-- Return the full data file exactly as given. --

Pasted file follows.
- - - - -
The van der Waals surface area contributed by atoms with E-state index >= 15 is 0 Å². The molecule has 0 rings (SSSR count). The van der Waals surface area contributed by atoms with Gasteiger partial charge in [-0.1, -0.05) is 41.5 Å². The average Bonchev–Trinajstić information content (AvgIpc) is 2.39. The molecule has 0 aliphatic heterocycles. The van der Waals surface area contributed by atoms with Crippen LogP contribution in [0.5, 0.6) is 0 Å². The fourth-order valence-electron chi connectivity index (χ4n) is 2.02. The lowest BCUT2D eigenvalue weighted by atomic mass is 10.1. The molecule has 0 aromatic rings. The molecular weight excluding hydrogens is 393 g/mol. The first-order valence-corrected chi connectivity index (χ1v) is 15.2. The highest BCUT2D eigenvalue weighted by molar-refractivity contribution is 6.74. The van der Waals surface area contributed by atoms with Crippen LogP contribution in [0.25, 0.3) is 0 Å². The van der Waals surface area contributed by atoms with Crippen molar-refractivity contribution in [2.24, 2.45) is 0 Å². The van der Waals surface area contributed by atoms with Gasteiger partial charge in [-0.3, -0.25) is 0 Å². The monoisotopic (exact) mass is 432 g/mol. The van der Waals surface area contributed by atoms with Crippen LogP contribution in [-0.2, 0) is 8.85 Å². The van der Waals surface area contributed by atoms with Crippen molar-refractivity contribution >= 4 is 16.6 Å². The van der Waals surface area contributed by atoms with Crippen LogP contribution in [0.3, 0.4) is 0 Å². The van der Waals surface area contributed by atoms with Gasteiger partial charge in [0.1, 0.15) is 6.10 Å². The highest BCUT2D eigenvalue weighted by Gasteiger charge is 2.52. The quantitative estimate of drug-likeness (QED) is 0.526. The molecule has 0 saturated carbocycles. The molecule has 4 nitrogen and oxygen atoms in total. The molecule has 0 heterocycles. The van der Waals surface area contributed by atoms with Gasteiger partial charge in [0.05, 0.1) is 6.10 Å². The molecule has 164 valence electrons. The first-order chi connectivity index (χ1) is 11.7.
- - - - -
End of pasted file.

The van der Waals surface area contributed by atoms with E-state index >= 15 is 0 Å². The molecule has 0 rings (SSSR count). The van der Waals surface area contributed by atoms with Gasteiger partial charge in [-0.1, -0.05) is 41.5 Å². The average Bonchev–Trinajstić information content (AvgIpc) is 2.39. The molecule has 0 aliphatic heterocycles. The van der Waals surface area contributed by atoms with Crippen LogP contribution in [0.5, 0.6) is 0 Å². The fourth-order valence-electron chi connectivity index (χ4n) is 2.02. The lowest BCUT2D eigenvalue weighted by atomic mass is 10.1. The molecule has 0 aromatic rings. The molecular weight excluding hydrogens is 393 g/mol. The first-order valence-corrected chi connectivity index (χ1v) is 15.2. The highest BCUT2D eigenvalue weighted by molar-refractivity contribution is 6.74. The van der Waals surface area contributed by atoms with Crippen LogP contribution in [0.25, 0.3) is 0 Å². The van der Waals surface area contributed by atoms with Crippen molar-refractivity contribution in [2.24, 2.45) is 0 Å². The van der Waals surface area contributed by atoms with Gasteiger partial charge in [-0.3, -0.25) is 0 Å². The monoisotopic (exact) mass is 432 g/mol. The van der Waals surface area contributed by atoms with Crippen LogP contribution in [-0.2, 0) is 8.85 Å². The van der Waals surface area contributed by atoms with Crippen molar-refractivity contribution >= 4 is 16.6 Å². The van der Waals surface area contributed by atoms with Crippen LogP contribution in [0.3, 0.4) is 0 Å². The van der Waals surface area contributed by atoms with Gasteiger partial charge in [0.1, 0.15) is 6.10 Å². The highest BCUT2D eigenvalue weighted by Gasteiger charge is 2.52. The quantitative estimate of drug-likeness (QED) is 0.526. The molecule has 0 saturated carbocycles. The molecule has 4 nitrogen and oxygen atoms in total. The molecule has 0 heterocycles. The van der Waals surface area contributed by atoms with Gasteiger partial charge in [0.05, 0.1) is 6.10 Å². The molecule has 164 valence electrons. The first-order chi connectivity index (χ1) is 11.7.